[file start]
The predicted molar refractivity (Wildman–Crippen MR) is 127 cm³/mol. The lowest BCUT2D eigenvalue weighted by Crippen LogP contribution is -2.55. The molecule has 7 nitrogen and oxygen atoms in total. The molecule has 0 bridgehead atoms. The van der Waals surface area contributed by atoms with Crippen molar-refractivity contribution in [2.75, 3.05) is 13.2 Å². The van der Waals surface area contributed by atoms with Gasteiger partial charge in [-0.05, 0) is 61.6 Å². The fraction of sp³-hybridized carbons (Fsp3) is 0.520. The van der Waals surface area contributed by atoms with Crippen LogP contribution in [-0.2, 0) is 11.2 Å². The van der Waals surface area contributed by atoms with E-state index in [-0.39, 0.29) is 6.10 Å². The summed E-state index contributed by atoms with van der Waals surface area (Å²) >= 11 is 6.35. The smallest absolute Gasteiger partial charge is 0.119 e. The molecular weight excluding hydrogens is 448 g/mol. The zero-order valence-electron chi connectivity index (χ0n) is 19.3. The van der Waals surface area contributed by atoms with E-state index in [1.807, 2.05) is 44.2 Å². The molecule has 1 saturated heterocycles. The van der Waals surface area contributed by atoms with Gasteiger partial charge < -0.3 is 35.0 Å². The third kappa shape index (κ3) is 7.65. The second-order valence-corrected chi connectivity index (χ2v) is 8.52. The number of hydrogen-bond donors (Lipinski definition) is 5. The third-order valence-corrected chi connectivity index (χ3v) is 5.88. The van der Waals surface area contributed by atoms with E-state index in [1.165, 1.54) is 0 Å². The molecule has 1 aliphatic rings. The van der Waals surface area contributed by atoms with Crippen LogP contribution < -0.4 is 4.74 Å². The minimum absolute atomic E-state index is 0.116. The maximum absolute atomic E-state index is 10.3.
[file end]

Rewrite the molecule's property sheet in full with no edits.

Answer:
The predicted molar refractivity (Wildman–Crippen MR) is 127 cm³/mol. The lowest BCUT2D eigenvalue weighted by Crippen LogP contribution is -2.55. The molecule has 7 nitrogen and oxygen atoms in total. The molecule has 0 bridgehead atoms. The van der Waals surface area contributed by atoms with Crippen molar-refractivity contribution in [2.75, 3.05) is 13.2 Å². The van der Waals surface area contributed by atoms with Gasteiger partial charge in [-0.05, 0) is 61.6 Å². The fraction of sp³-hybridized carbons (Fsp3) is 0.520. The van der Waals surface area contributed by atoms with Crippen LogP contribution in [-0.2, 0) is 11.2 Å². The van der Waals surface area contributed by atoms with E-state index in [-0.39, 0.29) is 6.10 Å². The summed E-state index contributed by atoms with van der Waals surface area (Å²) >= 11 is 6.35. The smallest absolute Gasteiger partial charge is 0.119 e. The molecular weight excluding hydrogens is 448 g/mol. The zero-order valence-electron chi connectivity index (χ0n) is 19.3. The van der Waals surface area contributed by atoms with E-state index in [1.807, 2.05) is 44.2 Å². The molecule has 1 saturated heterocycles. The van der Waals surface area contributed by atoms with Gasteiger partial charge < -0.3 is 35.0 Å². The third kappa shape index (κ3) is 7.65. The second-order valence-corrected chi connectivity index (χ2v) is 8.52. The number of hydrogen-bond donors (Lipinski definition) is 5. The third-order valence-corrected chi connectivity index (χ3v) is 5.88. The van der Waals surface area contributed by atoms with E-state index in [1.165, 1.54) is 0 Å². The molecule has 1 aliphatic rings. The van der Waals surface area contributed by atoms with Crippen LogP contribution < -0.4 is 4.74 Å². The minimum absolute atomic E-state index is 0.116. The maximum absolute atomic E-state index is 10.3.